Minister of Social Service Melanie Griffin holds up one of the VISA prepaid cads. Photo: Tim Clarke/Tribune Staff
By RICARDO WELLS
Tribune Staff Reporter
MORE than 4,000 residents of New Providence are now part of the Department of Social Services’ modernised food assistance programme.
Officials announced yesterday the approval of an extra 1,501 clients from the Horseshoe Drive Centre to the programme, joining 780 clients registered at the Wulff Road Centre, 874 at the Fox Hill Centre and 1,660 at the Robinson Road Centre, bringing the total to 4,365 in possession of the new pre-paid debit card.
Social Services Minister Melanie Griffin said that although the new pre-paid cards do not resolve all of the issues and problems that exist in the department’s food programme, they allow “clients that are truly in need the ability to shop and purchase needed food items with ease and comfort”.
Mrs Griffin explained that the cards provide users with the ability to not only to limit their contact with centres, but gives them more freedom by allowing them to determine how much they spend in one location and the ability to shop at different establishments in one payment period.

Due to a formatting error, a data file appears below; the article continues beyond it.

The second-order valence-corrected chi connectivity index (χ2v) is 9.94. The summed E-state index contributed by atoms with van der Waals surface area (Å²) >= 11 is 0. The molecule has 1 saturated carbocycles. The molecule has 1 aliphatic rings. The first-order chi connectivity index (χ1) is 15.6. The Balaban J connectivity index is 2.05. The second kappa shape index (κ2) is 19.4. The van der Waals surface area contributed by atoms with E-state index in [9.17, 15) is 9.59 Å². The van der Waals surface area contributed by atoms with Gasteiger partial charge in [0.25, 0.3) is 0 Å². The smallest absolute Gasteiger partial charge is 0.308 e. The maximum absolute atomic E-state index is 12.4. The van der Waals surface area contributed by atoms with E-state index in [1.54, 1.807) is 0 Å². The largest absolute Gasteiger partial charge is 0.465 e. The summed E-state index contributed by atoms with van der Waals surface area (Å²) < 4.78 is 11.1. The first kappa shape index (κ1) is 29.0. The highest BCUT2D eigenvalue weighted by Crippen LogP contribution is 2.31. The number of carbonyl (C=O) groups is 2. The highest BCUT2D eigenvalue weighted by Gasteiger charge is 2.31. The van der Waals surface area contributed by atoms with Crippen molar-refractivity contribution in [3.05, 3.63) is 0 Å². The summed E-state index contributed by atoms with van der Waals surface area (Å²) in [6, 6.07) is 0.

According to the Yamacraw representative, all three are features not allowed by the previous voucher system operated by the department.
“It was a long, hard road getting to this point but with the addition of each centre, we gained more experience and improved the processes involved,” said Mrs Griffin.
She added: “We now turn our efforts to the introduction of the card in Grand Bahama and the Family Islands as we intend for this payment method to be utilised throughout the Bahamas.”
Officials from the department indicated that the implementation process is already under way in Grand Bahama with people registered for assistance now being reassessed.
The department suggested that the new cards would first be issued at the Eight Mile Rock Centre and then throughout Freeport.
In November, officials introduced the new debit card in conjunction with Bank of The Bahamas (BOB).
It is designed to curb abuse of the food coupon system, and is seen as a key reform to how the government distributes aid to poor Bahamians.
Mrs Griffin said last year that the card was one feature of wide-ranging upgrades to the Bahamas’ social safety net, a programme being financed with $7.5m from the Inter-American Development Bank (IDB).
In January, the government had approved a five per cent increase in the Department of Social Services’ food assistance budget to counteract the impact of VAT on the poor.
Last June, the Department of Statistics said that since 2001, poverty levels in The Bahamas have risen by 3.5 per cent, while more than 40,000 people in the country live below the poverty line – defined as an annual income of less than $5,000 a year.